The stars in the U.S.A. flag represent the 50 states of the Union and the thirteen horizontal stripes represent the original 13 Colonies. The color red is symbolic of hardiness and valor, white symbolizes purity and innocents, and blue represents justice, perseverance and vigilance.


Analyze a flag of your choice. What does the design of the flag mean? How are dots, lines, shapes, colors and images used in the design? 

Design a flag of your own. It can be a flag representing your family, a sports team or other group you relate to.

Flags of the World.jpg



The Olympic logo is one of the most recognizable graphics in the world. The interlocking rings of the Olympic flag was created by Baron Pierre de Coubertin, the co-founder of the modern Olympic games. Of the logo design, he said, “The Olympic flag has a white background, with five interlaced rings in the centre: blue, yellow, black, green and red. This design is symbolic; it represents the five continents of the world, united by Olympism, while the six colours are those that appear on all the national flags of the world at the present time.”

Each Olympics, the hosting country creates a graphic system that incorporates the logo but is also specific to them. Do you think the current Olympic graphics distinctly reflect Japan? The official 2020 Olympics logo is a geometric pattern that represents diversity – the coming together of different countries, cultures, and ways of thinking. The dark blue color references the elegance and sophistication of Japan. 

Visual Meaning

  • Circle or ring = represent unified, ongoing, and continuous

  • Five rings = represent the five participating contents of Africa, Asia, America, Europe, and Oceania.

  • Color: blue, green, yellow, black, and red were selected because at least one of those colors appeared on all the national flags of the world.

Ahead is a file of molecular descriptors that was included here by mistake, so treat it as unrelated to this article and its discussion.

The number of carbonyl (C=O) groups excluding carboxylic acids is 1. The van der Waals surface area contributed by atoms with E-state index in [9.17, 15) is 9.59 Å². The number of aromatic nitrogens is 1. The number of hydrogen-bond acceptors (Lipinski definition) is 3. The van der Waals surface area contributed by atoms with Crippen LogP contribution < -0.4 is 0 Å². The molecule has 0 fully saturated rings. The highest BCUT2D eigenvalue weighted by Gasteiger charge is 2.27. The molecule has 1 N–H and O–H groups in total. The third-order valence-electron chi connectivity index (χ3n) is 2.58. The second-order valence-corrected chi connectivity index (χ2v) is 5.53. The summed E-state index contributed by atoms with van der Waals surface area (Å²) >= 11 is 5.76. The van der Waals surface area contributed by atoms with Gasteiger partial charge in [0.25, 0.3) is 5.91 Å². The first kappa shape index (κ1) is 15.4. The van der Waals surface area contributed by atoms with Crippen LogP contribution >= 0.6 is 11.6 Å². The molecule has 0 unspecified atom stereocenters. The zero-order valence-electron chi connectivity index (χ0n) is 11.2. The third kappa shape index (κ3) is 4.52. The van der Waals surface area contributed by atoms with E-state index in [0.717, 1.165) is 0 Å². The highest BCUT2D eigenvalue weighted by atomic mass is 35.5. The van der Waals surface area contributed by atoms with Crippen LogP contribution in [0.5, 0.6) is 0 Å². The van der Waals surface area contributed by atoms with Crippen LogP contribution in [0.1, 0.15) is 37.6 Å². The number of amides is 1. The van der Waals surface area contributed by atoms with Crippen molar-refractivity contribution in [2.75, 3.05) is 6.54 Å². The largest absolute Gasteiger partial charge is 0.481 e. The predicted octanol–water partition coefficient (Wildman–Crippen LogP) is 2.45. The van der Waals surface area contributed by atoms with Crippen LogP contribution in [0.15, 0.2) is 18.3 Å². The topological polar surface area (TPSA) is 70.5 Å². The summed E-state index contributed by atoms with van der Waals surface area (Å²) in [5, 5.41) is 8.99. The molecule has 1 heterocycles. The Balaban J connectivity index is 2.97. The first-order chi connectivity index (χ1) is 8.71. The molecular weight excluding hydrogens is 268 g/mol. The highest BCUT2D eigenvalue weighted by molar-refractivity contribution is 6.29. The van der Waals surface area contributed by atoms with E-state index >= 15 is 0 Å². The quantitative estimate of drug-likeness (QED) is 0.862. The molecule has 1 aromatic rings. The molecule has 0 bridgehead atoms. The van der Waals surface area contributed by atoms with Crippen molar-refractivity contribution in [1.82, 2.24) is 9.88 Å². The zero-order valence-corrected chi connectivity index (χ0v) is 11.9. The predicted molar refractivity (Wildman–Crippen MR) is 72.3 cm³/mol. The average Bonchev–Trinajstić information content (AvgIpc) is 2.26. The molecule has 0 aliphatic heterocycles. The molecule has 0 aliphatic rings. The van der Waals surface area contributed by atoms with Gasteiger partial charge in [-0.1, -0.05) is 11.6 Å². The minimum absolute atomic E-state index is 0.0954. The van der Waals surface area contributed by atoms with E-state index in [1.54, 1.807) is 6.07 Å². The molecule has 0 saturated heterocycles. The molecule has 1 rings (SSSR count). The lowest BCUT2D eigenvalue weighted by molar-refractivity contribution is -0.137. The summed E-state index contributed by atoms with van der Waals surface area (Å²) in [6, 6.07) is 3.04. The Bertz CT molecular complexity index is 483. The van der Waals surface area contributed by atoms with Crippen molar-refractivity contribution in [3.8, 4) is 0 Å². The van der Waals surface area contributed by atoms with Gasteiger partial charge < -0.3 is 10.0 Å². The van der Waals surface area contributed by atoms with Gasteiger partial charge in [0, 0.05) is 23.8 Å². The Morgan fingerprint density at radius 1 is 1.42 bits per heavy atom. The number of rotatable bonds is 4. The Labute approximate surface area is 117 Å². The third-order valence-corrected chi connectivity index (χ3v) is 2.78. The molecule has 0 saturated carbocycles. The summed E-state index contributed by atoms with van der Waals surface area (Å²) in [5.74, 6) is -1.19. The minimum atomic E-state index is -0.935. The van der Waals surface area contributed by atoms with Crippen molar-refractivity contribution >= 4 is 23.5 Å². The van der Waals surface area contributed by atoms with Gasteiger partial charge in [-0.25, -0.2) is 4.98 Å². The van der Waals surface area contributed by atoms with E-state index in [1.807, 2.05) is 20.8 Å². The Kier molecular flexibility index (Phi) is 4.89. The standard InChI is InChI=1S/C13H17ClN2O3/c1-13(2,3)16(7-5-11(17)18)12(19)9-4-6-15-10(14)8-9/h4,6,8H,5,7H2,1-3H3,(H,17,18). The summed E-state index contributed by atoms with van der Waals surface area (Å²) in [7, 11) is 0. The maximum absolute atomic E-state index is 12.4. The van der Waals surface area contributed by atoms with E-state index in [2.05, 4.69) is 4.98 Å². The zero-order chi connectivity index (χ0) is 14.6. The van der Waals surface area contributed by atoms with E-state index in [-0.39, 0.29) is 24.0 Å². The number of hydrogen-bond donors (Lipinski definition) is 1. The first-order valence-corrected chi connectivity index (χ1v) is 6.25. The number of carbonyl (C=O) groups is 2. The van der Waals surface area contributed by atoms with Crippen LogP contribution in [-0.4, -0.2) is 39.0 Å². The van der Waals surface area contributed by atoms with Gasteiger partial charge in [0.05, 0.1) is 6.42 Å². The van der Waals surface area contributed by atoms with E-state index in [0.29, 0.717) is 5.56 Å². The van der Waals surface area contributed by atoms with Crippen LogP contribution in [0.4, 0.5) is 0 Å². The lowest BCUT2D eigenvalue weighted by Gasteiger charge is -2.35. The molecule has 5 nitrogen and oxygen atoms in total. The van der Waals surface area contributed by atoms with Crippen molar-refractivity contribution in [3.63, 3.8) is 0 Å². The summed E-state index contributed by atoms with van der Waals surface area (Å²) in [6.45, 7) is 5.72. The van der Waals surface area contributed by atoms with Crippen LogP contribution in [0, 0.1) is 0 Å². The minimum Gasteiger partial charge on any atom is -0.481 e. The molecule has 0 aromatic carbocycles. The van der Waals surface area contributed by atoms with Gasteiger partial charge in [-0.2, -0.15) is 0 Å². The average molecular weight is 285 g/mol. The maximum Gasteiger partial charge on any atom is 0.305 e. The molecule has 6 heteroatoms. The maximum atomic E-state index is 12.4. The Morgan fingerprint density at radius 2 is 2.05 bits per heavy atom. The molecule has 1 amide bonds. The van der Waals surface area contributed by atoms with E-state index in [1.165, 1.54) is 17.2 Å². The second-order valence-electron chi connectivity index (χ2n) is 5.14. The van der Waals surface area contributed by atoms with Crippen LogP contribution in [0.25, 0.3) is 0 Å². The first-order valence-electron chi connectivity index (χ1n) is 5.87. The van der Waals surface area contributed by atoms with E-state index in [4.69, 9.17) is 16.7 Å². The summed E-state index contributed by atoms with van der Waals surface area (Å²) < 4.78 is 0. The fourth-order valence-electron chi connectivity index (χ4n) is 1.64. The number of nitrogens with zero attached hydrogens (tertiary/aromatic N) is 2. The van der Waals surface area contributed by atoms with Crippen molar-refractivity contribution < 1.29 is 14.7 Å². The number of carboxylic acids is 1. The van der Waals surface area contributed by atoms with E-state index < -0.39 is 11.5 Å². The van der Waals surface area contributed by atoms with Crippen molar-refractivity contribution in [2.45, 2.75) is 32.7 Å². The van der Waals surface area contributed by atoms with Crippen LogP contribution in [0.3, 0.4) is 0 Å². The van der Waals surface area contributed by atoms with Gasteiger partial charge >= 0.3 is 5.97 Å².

• Overlapping = coming together, united; the interaction of countries

An enduring and icon logo created from only circles! It seems so basic, right? Try you hand at designing your own logo using simple shapes. What meaning can you bring to their interaction?

Long-distance Run
Swimming Pool
High Jump
Running figure with _!.jpg



The uniforms athletes wear aren't just fashionable, they are also designed from head to toe with specific requirements. For instance, a gymnast's uniform must allow a range of motion, stay in place, and allow for twists, flexibility, tension, and pressure. Runners needs specific shoes designed to maximize their running form and speed. A swimmer's uniform would have its own set of parameters.

Take our design challenge and design a uniform for an athlete of your choice. American architect Louis Sullivan coined the phrase, "form follows function," meaning the design of an object should reflect its purpose. What is the purpose of the Olympic uniform? Beyond its physical requirements, are their emotional ones for the user too?

Get psyched, grab a pencil and paper, and start designing!

Olympic uniforms2.jpg



  • The Japanese islands consist of 4 main islands and many smaller isles – over 6,800 islands in total. In size, Japan is slightly smaller than the state of California. 

  • Japan is the most densely populated country in the world. The population of Japan is126.5 million people

  • The highest mountain in Japan is Mount Fuji, a dormant volcano, which is 12,388 feet high and last erupted in 1707. 

  • The cherry blossom is the national symbol of Japan. In April, the trees flower for two weeks, this period is known as Hanami. The national symbol is the red sun disk (as shown on the national flag), the national bird is the green pheasant, the national fish: Japanese koi fish 


  • Tokyo is the largest city in Japan and has over 13 million inhabitants. 

  • Tokyo was formerly known as Edo in the 20th century. The name was changed to Tokyo in 1890 in light of the Meiji Restoration.

  • The Tokyo Tower, inspired by the Eiffel Tower, is a communications and observation tower in the Shiba-Koen district. 

  • Tokyo is known for its high end and adventurous fashion and restaurant scenes.

Cherry Blossom
bottom of page